Are Broccoli Stalks Bad for Dogs?

by Rob Harris
    Broccoli is one of many vegetables your dog might enjoy.

    Broccoli is one of many vegetables your dog might enjoy.

    Eising/Photodisc/Getty Images

    Broccoli, either as stalks or florets, can help provide balanced nutrition for your pooch. It's also an excellent source of fiber, helping his digestion continue to flow smoothly. There can be too much of a good thing, however; keep your dog's broccoli consumption low to help prevent stomach upset or other health issues.


    Broccoli is as good for your pup as it is for you. It's full of vitamins, such as A and C, as well as fiber, calcium and beta carotene. According to Animal Planet, broccoli can help prevent cancer and keep your dog's blood sugar at a healthy level. It's an excellent way to add nutrient-rich food to your dog's diet without adding empty calories.

    The Downside

    On the flip side, eating too much broccoli can be bad for Fido. Broccoli contains isothiocynate, a toxic substance that can lead to stomach upset in your pooch. Broccoli has also been tied to reduced thyroid function, which can wreak havoc with your dog's weight and hormone production. Washing the broccoli thoroughly is vital; commercially grown broccoli is often treated with pesticides that can be toxic to your dog if he eats too much over time.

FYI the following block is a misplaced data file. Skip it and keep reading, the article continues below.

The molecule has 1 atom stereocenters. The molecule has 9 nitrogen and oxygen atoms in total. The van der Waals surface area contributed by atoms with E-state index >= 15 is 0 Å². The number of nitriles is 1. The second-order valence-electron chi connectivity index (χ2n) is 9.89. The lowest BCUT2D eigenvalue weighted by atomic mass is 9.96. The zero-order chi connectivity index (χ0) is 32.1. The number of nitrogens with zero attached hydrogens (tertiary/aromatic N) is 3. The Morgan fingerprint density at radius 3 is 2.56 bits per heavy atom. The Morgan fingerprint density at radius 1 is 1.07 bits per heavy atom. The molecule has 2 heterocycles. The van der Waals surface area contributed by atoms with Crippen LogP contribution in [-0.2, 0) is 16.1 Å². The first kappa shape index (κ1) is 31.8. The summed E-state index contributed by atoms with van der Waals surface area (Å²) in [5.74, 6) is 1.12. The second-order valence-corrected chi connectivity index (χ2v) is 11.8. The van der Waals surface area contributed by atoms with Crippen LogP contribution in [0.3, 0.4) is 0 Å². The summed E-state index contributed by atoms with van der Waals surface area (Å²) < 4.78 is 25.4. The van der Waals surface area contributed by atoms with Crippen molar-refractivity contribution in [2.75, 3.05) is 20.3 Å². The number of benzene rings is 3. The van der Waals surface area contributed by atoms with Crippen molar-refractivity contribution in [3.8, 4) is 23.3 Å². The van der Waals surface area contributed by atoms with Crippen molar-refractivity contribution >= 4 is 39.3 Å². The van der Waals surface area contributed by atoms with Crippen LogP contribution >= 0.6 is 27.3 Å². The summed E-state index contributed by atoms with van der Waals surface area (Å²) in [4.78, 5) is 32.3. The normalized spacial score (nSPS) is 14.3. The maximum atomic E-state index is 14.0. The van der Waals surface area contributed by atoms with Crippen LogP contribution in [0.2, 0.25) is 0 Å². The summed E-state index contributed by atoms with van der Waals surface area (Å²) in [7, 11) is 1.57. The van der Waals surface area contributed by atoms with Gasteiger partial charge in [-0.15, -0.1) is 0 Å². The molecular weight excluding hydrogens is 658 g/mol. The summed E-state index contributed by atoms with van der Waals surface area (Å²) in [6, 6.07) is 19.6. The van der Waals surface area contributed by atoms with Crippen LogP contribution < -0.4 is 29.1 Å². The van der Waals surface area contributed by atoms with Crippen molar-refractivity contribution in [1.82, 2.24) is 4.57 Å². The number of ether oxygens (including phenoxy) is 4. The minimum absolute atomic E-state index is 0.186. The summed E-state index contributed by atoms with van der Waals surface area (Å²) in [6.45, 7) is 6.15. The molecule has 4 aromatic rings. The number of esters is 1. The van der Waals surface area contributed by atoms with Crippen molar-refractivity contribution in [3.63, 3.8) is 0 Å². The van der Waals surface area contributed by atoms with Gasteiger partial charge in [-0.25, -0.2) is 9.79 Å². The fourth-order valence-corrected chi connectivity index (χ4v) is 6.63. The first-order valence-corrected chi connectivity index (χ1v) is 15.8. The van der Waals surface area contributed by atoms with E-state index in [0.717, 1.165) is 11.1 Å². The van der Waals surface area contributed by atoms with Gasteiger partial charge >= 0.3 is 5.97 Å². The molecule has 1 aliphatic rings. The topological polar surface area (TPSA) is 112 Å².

Safe Quantities

    Broccoli should be safe if it makes up 10 percent or less of your dog's daily diet. For most dogs, this means one or two large florets with stalks attached per day. You can serve this by itself, mixed with other vegetables, or mixed into Fido's regular dog food. If you feed your dog more than once a day, portion the broccoli so he gets no more than one to two florets total each day -- not one to two florets with each feeding.

    How to Serve

    There's no bad way to serve broccoli stalks to your pooch. If he'll eat them raw, there's no reason not to give him a bite as a treat or with his food. Most dogs prefer steamed broccoli for the softer texture. Chopping broccoli into small pieces or running it through a food processor helps hesitant dogs learn to like the taste. You can also juice or puree the broccoli and mix it in with his regular food.

    Photo Credits

    • Eising/Photodisc/Getty Images

    About the Author

    While studying journalism in the Army and at the University of Missouri, Rob Harris developed a lifelong love of physical fitness and nutrition, contributing often to a dairy industry newsletter. He has also worked with and created blogs for several family businesses including a professional dog kennel and a flower shop, where he used his experience as an avid gardener to grow plants for sale.